“Would you like to eat of the fruit of the tree that is fair to the eyes?” asked Luciano one of the Romans.
“I have heard about the fruit of these tree,” Bernardus replied, “how fair they are, but my father always commanded me to never touch it, for by doing so I would be unfaithful to my spouse.” he replied
“No! No!,” repied Luciano, “that was then, nowadays it is ok, times have changed, this is the 21st century” Luciano explained
“So I will not die the death?” he asked.
“Indeed no, the light of science has proved they are safe to eat now, and in doing so you be truly wise in the knowledge of all things, and be great and noble as the men of old.” Luciano proclaimed.
Luciano lead Bernardus to Papa so that they may engage in dialogue. Bernardus greeted Papa as Papa the white. Papa seemed annoyed. I am Papa the wise, Papa, bearer of the Fisherman's ring and Papa of many colors.
Bernardus looked and saw that his robes though they appeared white, were not so, but were woven of many colors, so that as he moved it changed hue so the eye was bewildered.
“Why do you not wear white as before, I liked white better?” asked Bernardus.
“White!” he exclaimed. “It serves as a beginning.”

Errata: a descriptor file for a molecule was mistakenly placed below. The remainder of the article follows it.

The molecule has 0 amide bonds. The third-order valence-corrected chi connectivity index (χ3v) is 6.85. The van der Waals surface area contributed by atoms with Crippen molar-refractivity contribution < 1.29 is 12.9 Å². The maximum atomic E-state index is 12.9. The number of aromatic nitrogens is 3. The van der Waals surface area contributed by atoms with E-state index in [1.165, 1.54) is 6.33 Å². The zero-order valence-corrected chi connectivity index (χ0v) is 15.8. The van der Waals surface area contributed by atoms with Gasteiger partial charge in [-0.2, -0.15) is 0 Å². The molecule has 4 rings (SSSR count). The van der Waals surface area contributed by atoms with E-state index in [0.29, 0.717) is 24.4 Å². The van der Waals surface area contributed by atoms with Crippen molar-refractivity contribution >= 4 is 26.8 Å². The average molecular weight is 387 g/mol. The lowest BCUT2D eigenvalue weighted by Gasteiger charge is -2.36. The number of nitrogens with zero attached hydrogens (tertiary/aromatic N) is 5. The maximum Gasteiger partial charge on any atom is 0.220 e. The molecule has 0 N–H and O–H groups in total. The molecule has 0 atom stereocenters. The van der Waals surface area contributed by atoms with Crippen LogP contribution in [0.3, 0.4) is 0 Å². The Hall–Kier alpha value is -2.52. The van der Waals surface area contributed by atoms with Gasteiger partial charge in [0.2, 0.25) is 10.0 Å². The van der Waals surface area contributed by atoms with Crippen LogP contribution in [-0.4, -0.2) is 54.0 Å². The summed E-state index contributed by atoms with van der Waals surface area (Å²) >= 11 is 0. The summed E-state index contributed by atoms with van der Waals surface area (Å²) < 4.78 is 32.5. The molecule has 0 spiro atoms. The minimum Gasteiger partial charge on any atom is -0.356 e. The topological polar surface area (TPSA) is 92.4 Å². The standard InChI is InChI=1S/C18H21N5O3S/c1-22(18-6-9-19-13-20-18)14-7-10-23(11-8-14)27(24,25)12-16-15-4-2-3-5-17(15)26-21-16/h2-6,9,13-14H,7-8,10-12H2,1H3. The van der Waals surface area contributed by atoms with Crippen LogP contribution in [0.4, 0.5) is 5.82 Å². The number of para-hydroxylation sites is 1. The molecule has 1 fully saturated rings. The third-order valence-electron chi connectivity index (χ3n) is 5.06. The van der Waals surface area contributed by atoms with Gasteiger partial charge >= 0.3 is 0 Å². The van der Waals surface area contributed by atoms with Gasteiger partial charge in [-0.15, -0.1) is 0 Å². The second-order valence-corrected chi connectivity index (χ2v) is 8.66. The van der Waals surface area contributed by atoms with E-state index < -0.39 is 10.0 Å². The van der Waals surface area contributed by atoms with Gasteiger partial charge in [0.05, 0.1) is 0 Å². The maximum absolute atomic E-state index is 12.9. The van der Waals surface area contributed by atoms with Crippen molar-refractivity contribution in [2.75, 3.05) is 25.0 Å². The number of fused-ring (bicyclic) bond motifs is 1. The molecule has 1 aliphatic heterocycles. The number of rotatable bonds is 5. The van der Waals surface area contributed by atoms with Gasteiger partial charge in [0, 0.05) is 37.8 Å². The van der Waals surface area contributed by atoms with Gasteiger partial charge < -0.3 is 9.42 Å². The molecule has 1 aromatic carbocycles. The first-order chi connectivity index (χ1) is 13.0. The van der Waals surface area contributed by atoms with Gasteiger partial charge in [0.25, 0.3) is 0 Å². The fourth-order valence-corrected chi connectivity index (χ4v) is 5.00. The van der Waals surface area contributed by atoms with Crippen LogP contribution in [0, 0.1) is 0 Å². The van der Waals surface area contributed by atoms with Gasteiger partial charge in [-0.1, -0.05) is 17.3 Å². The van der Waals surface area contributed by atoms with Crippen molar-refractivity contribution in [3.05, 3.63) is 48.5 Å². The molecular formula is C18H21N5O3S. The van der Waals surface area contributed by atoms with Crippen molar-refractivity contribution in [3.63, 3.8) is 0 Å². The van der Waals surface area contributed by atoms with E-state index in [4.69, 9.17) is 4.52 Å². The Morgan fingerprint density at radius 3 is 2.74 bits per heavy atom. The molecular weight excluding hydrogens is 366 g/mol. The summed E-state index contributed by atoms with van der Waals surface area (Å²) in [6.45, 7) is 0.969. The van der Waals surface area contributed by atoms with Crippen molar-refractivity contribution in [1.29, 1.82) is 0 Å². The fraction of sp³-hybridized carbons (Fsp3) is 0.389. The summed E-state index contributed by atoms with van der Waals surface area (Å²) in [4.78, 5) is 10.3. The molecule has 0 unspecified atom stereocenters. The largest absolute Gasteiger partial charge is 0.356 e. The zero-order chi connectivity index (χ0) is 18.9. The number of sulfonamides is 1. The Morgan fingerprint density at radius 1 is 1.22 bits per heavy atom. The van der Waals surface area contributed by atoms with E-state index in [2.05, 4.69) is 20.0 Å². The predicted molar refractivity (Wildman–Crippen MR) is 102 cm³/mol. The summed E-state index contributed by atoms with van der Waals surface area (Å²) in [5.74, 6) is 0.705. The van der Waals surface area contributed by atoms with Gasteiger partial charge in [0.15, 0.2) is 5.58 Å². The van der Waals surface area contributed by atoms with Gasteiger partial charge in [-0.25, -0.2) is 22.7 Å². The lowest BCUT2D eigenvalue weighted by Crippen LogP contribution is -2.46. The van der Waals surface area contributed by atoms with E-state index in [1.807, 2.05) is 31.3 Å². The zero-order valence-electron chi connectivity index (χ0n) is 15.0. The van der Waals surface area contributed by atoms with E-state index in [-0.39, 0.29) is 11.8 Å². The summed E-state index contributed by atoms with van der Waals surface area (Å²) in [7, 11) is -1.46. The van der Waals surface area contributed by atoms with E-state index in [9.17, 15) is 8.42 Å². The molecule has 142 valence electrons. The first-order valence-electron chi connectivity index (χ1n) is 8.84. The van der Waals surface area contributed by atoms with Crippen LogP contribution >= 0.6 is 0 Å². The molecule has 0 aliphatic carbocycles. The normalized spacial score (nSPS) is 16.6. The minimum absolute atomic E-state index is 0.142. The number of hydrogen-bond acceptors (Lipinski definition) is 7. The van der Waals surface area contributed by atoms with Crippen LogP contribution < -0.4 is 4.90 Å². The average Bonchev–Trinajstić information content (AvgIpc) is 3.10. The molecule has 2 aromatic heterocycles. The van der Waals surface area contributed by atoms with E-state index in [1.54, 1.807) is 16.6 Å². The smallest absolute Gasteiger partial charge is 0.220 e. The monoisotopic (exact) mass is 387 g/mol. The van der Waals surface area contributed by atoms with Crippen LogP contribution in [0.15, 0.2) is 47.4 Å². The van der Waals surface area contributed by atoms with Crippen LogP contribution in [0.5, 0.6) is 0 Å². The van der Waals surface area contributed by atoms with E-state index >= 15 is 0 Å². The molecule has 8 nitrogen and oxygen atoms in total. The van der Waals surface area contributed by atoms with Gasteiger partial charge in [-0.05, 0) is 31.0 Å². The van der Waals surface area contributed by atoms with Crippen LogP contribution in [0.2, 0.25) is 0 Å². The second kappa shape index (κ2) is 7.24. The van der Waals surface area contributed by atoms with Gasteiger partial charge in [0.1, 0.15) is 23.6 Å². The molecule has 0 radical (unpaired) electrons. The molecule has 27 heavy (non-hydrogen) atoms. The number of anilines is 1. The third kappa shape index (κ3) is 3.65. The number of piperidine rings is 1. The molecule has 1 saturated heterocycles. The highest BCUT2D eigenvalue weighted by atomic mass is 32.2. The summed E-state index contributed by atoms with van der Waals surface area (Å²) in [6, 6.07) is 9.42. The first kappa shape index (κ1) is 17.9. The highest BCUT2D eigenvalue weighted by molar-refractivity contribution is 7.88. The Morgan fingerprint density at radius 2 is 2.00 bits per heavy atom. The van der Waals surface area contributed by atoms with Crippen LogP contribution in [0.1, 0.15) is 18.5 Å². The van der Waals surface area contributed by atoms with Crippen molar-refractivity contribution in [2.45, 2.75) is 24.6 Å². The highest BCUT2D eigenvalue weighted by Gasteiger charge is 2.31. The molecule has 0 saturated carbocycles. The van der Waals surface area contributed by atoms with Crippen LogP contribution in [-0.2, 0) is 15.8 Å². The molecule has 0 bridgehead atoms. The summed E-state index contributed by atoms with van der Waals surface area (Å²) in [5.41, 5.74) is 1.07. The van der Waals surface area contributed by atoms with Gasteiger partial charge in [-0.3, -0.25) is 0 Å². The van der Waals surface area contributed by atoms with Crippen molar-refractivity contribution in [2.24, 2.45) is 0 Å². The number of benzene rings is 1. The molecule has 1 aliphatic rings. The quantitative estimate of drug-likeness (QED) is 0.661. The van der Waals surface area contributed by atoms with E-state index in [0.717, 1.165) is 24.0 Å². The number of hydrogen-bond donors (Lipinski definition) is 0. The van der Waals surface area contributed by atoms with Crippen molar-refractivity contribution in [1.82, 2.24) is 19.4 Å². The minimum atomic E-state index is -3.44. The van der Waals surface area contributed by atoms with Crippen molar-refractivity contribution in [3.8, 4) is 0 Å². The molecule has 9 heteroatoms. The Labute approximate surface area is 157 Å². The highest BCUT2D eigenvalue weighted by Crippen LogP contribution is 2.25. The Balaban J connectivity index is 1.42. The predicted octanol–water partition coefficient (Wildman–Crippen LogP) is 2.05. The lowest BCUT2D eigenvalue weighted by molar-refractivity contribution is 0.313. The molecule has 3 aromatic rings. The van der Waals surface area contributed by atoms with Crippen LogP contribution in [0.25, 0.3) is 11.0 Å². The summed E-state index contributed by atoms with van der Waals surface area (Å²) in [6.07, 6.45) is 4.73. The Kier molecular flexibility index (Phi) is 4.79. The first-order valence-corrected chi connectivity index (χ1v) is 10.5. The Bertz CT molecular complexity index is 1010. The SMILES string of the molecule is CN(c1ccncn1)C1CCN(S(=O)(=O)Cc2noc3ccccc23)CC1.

“For now, I can still be Papa the white to you, but remember white can be broken and contain all colors,” he explained. “Our spouses also wear many colors, though your Ecclesia still is old fashioned, I hear and insists on white alone, that is nice, but the older days are gone, the Middle days are passing and the Younger days are beginning.”
Bernardus remembered his father explaining that the wives of the Romans wore many colors and how this was not pleasing to God.
“We have had made it lawful to have a spouse of many colors, do you approve?” Papa ventured to ask.
“If thou has made it lawful, who am to say it is illegitimate.” he answered. “Though I prefer rather that my spouse be in white, than appear multicoloured.”
Let us come to an arrangement then,” Papa said. “If you agree that we can lawfully have a multicolored spouse, then you may keep yours the way she is, for old times sake.”
Bernardus returned back to his modest home to ponder these things a while. He still loved his Ecclesia, but the fruits trees of Roma, so fair to the eyes, were tugging at his heart. He decided one April morn after talking with some friends, that he would commit his whole household to an arrangement with the men of Roma. He sent a letter to say that was lawful to break with the things of the past and become multicolored in ones outward appearance, by using the light from the past. He would bind all his household to accept these new customs of Roma as good and lawful.
Sadly there seems to be no 'happily ever after' to this Tale. Tradcat thinks it may indeed turn out to be more of a Greek Tragedy.
1. Gen. 3. v6
*All characters in this tale are just fictitious and they do not reflect to any persons alive or dead or to any political or religious persons.